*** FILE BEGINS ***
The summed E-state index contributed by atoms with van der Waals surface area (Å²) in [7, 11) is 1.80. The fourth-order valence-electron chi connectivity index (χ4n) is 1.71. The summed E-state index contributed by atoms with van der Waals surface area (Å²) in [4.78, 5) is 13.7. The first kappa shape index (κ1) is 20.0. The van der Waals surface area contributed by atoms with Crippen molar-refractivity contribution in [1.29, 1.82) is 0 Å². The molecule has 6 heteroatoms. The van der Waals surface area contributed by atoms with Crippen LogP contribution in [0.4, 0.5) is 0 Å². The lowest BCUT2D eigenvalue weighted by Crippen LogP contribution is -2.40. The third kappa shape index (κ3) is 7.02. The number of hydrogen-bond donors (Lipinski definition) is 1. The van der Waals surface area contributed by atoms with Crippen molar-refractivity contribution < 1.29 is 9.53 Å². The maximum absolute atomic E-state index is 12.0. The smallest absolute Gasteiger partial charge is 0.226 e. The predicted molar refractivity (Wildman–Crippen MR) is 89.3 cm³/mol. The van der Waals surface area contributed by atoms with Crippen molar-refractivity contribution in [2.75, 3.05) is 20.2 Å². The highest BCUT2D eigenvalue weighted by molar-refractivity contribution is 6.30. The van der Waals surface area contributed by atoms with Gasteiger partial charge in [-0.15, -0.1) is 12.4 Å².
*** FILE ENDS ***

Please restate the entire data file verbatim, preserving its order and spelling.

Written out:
The summed E-state index contributed by atoms with van der Waals surface area (Å²) in [7, 11) is 1.80. The fourth-order valence-electron chi connectivity index (χ4n) is 1.71. The summed E-state index contributed by atoms with van der Waals surface area (Å²) in [4.78, 5) is 13.7. The first kappa shape index (κ1) is 20.0. The van der Waals surface area contributed by atoms with Crippen molar-refractivity contribution in [1.29, 1.82) is 0 Å². The molecule has 6 heteroatoms. The van der Waals surface area contributed by atoms with Crippen LogP contribution in [0.4, 0.5) is 0 Å². The lowest BCUT2D eigenvalue weighted by Crippen LogP contribution is -2.40. The third kappa shape index (κ3) is 7.02. The number of hydrogen-bond donors (Lipinski definition) is 1. The van der Waals surface area contributed by atoms with Crippen molar-refractivity contribution < 1.29 is 9.53 Å². The maximum absolute atomic E-state index is 12.0. The smallest absolute Gasteiger partial charge is 0.226 e. The predicted molar refractivity (Wildman–Crippen MR) is 89.3 cm³/mol. The van der Waals surface area contributed by atoms with Crippen molar-refractivity contribution in [2.75, 3.05) is 20.2 Å². The highest BCUT2D eigenvalue weighted by molar-refractivity contribution is 6.30. The van der Waals surface area contributed by atoms with Gasteiger partial charge in [-0.15, -0.1) is 12.4 Å².